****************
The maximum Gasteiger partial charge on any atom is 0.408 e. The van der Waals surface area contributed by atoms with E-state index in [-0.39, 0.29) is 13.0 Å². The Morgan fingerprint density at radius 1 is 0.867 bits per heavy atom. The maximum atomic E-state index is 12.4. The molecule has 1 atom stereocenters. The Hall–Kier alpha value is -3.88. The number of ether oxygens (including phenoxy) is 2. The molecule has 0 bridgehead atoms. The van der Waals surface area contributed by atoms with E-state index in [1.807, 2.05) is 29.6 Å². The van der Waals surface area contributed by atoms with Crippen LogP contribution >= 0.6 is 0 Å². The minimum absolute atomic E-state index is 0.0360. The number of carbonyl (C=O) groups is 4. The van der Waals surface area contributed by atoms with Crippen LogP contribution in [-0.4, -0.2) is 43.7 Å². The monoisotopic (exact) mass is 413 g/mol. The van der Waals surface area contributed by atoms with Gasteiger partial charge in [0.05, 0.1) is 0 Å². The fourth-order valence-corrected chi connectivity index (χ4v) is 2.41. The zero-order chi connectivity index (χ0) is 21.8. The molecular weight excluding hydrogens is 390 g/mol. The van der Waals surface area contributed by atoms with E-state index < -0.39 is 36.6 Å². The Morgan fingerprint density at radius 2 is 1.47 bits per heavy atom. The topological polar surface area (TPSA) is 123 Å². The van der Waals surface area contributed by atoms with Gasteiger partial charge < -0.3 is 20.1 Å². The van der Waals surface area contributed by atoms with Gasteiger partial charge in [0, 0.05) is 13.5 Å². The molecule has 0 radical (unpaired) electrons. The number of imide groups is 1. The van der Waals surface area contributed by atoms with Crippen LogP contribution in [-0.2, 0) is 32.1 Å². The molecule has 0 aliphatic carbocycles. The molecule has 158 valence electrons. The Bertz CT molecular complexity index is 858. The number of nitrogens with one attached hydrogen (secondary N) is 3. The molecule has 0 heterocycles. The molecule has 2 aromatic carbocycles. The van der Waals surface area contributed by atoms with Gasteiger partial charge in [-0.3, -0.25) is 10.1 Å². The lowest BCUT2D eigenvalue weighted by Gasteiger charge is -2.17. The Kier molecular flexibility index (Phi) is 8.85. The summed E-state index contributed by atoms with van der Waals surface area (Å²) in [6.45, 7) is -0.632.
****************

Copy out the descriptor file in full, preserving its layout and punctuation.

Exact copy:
The maximum Gasteiger partial charge on any atom is 0.408 e. The van der Waals surface area contributed by atoms with E-state index in [-0.39, 0.29) is 13.0 Å². The Morgan fingerprint density at radius 1 is 0.867 bits per heavy atom. The maximum atomic E-state index is 12.4. The molecule has 1 atom stereocenters. The Hall–Kier alpha value is -3.88. The number of ether oxygens (including phenoxy) is 2. The molecule has 0 bridgehead atoms. The van der Waals surface area contributed by atoms with E-state index in [1.807, 2.05) is 29.6 Å². The van der Waals surface area contributed by atoms with Crippen LogP contribution >= 0.6 is 0 Å². The minimum absolute atomic E-state index is 0.0360. The number of carbonyl (C=O) groups is 4. The van der Waals surface area contributed by atoms with Crippen LogP contribution in [-0.4, -0.2) is 43.7 Å². The monoisotopic (exact) mass is 413 g/mol. The van der Waals surface area contributed by atoms with Gasteiger partial charge in [0.05, 0.1) is 0 Å². The fourth-order valence-corrected chi connectivity index (χ4v) is 2.41. The zero-order chi connectivity index (χ0) is 21.8. The molecular weight excluding hydrogens is 390 g/mol. The van der Waals surface area contributed by atoms with E-state index < -0.39 is 36.6 Å². The Morgan fingerprint density at radius 2 is 1.47 bits per heavy atom. The topological polar surface area (TPSA) is 123 Å². The van der Waals surface area contributed by atoms with Gasteiger partial charge < -0.3 is 20.1 Å². The van der Waals surface area contributed by atoms with Gasteiger partial charge in [0, 0.05) is 13.5 Å². The molecule has 0 radical (unpaired) electrons. The number of imide groups is 1. The van der Waals surface area contributed by atoms with Crippen LogP contribution in [-0.2, 0) is 32.1 Å². The molecule has 0 aliphatic carbocycles. The molecule has 158 valence electrons. The Bertz CT molecular complexity index is 858. The number of nitrogens with one attached hydrogen (secondary N) is 3. The molecule has 0 heterocycles. The molecule has 2 aromatic carbocycles. The van der Waals surface area contributed by atoms with Gasteiger partial charge in [-0.3, -0.25) is 10.1 Å². The lowest BCUT2D eigenvalue weighted by Gasteiger charge is -2.17. The Kier molecular flexibility index (Phi) is 8.85. The summed E-state index contributed by atoms with van der Waals surface area (Å²) in [6.45, 7) is -0.632.